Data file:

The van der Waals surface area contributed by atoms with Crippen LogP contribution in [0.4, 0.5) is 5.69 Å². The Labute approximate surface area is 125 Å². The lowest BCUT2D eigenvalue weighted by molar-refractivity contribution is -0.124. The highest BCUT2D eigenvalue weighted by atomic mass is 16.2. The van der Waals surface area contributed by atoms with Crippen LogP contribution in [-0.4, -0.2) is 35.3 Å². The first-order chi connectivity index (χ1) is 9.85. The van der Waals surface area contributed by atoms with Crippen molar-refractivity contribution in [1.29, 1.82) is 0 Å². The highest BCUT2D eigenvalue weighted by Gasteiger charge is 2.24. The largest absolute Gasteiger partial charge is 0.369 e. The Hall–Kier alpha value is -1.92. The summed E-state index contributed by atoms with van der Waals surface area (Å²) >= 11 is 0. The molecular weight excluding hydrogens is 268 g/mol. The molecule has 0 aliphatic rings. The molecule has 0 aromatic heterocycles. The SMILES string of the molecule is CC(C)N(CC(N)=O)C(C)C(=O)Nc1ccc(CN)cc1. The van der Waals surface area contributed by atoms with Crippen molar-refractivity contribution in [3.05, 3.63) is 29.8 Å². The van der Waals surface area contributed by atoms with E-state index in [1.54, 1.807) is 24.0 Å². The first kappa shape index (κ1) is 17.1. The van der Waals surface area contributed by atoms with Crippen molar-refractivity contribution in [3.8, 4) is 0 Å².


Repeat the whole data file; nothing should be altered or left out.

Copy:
The van der Waals surface area contributed by atoms with Crippen LogP contribution in [0.4, 0.5) is 5.69 Å². The Labute approximate surface area is 125 Å². The lowest BCUT2D eigenvalue weighted by molar-refractivity contribution is -0.124. The highest BCUT2D eigenvalue weighted by atomic mass is 16.2. The van der Waals surface area contributed by atoms with Crippen LogP contribution in [-0.4, -0.2) is 35.3 Å². The first-order chi connectivity index (χ1) is 9.85. The van der Waals surface area contributed by atoms with Crippen molar-refractivity contribution in [1.29, 1.82) is 0 Å². The highest BCUT2D eigenvalue weighted by Gasteiger charge is 2.24. The largest absolute Gasteiger partial charge is 0.369 e. The Hall–Kier alpha value is -1.92. The summed E-state index contributed by atoms with van der Waals surface area (Å²) >= 11 is 0. The molecular weight excluding hydrogens is 268 g/mol. The molecule has 0 aliphatic rings. The molecule has 0 aromatic heterocycles. The SMILES string of the molecule is CC(C)N(CC(N)=O)C(C)C(=O)Nc1ccc(CN)cc1. The van der Waals surface area contributed by atoms with Crippen molar-refractivity contribution in [3.05, 3.63) is 29.8 Å². The van der Waals surface area contributed by atoms with E-state index in [1.54, 1.807) is 24.0 Å². The first kappa shape index (κ1) is 17.1. The van der Waals surface area contributed by atoms with Crippen molar-refractivity contribution in [3.8, 4) is 0 Å².